In the Arrowverse, after 8 years and 20 collective seasons, the series Arrow, The Flash, Supergirl and Legends of Tomorrow had 22 Big Bads, which TVLine ranked based on "Compelling Backstory, Fearsome Appearance, Powers/Skills, Utter Ruthlessness, Eeeevilness of Agenda, Despicable Damage Done".[12] But Den of Geek's Dave Golder questioned the continued use of the "season-long baddie" plot device.[10]

The Doctor Who revival has occasionally used Big Bads. Jef Rouner of the Houston Press wrote how Doctor Who series 6 succeed with the "proper format," beginning with a new villain to the series, the Silence.[13] He also wrote that for series 11, "The main villain is regular old human cruelty and apathy to suffering", adding this had some similarity to Buffy the Vampire Slayer season 6's Big Bad, “life.”[14] But Lacy Baugher wrote on Syfy Wire that the show can have the smaller personal, emotional stories, and doesn't need the "big, sweeping arcs and grand monsters". "Each Big Bad the Doctor faced had to be the most dangerous in the universe."[15]

See also[edit]

References[edit]

  1. ^ McMahon-Coleman, Kimberley; Weaver, Roslyn (2014), Werewolves and Other Shapeshifters in Popular Culture: A Thematic Analysis of Recent Depictions, McFarland, p. 46, ISBN 978-0-7864-9250-3
  2. ^ a b MacNeil, W. P. (2003). "You Slay Me: Buffy as Jurisprude of Desire". Cardozo Law Review, Vol. 24(6), pp. 2421–2440.
  3. ^ Brannon, J. S. (2007). "It's About Power: Buffy, Foucault, and the Quest for Self Archived 2011-09-30 at the Wayback Machine". Slayage, v. 24.[failed verification]
  4. ^ a b Durand, Kevin K. (2009). Buffy Meets the Academy: Essays on the Episodes and Scripts as Texts. McFarland. p. 59. ISBN 978-0-7864-4355-0.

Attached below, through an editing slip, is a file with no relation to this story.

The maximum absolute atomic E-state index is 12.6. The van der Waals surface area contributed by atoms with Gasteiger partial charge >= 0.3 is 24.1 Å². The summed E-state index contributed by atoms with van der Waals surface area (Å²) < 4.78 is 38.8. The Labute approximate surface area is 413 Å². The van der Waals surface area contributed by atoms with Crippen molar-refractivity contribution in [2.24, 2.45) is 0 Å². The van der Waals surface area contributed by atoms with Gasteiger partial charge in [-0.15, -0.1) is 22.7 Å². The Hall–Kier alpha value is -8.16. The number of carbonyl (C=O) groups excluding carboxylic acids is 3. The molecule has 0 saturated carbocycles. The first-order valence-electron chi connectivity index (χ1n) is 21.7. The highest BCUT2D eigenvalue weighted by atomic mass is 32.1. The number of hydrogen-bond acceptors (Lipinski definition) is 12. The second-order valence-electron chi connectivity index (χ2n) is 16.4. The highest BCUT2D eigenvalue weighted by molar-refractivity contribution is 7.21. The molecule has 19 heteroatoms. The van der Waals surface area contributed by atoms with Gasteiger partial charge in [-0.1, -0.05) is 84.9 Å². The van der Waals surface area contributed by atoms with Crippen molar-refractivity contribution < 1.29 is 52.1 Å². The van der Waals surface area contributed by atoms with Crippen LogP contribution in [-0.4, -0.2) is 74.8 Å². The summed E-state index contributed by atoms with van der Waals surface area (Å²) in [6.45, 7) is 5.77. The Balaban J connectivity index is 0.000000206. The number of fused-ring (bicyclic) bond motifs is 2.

5. ^ Mittell, Jason (April 10, 2015). Complex TV: The Poetics of Contemporary Television Storytelling. NYU Press. pp. 19–20. ISBN 978-0-8147-7135-8.
  6. ^ a b Zalben, Alex (December 31, 2014). "Discover The Secret Origin Of TV's 'Big Bad'". MTV News. Retrieved December 4, 2019.
  7. ^ Adams, Michael (November 18, 2004). Slayer Slang: A Buffy the Vampire Slayer Lexicon. Oxford University Press. ISBN 978-0-19-029192-1.
  8. ^ a b Jagodzinski, Jan (2008). Television and youth culture: televised paranoia. Palgrave Macmillan. p. 145. ISBN 978-1-4039-7808-0.
  9. ^ Sims, David (March 10, 2017). "How 'Buffy the Vampire Slayer' Redefined TV Storytelling". The Atlantic. Retrieved December 21, 2019.
  10. ^ a b Golder, Dave (March 22, 2019). "Why the Arrowverse Needs to Defeat the Big Bad Once and For All". Den of Geek. Retrieved December 6, 2019.
  11. ^ Fowler, Charity (February 15, 2017). "Seasonal Villainy: Radical Evil, Relativity, and Redemtive Relationships". In Effron, Malcah; Johnson, Brian (eds.). The Function of Evil across Disciplinary Contexts. Lexington Books. pp. 53–68. ISBN 978-1-4985-3342-3.
  12. ^ Mitovich, Matt Webb (July 16, 2018). "Arrowverse Big Bads, Ranked!". TVLine. Retrieved December 6, 2019.
  13. ^ Rouner, Jef (October 13, 2014). "Doctor Who, Buffy and the Art of the Big Bad". Houston Press. Retrieved December 10, 2019.
  14. ^ Rouner, Jef (November 23, 2018). "The Big Bad of Doctor Who Series 11 is Us". Houston Press. Retrieved December 10, 2019.
  15. ^ Baugher, Lacy (November 26, 2018). "How Doctor Who's return to smaller stories has reinvigorated the series". Syfy Wire. Retrieved December 10, 2019.

Further reading[edit]

  • Ceriello, Linda C. (2018). "The Big Bad and the Big 'Aha!': Metamodern Monsters as Transformational Figures of Instability". In Heyes, Michael E. (ed.). Holy Monsters, Sacred Grotesques: Monstrosity and Religion in Europe and the United States. Lexington. pp. 207–234. ISBN 978-1-4985-5077-2.

External links[edit]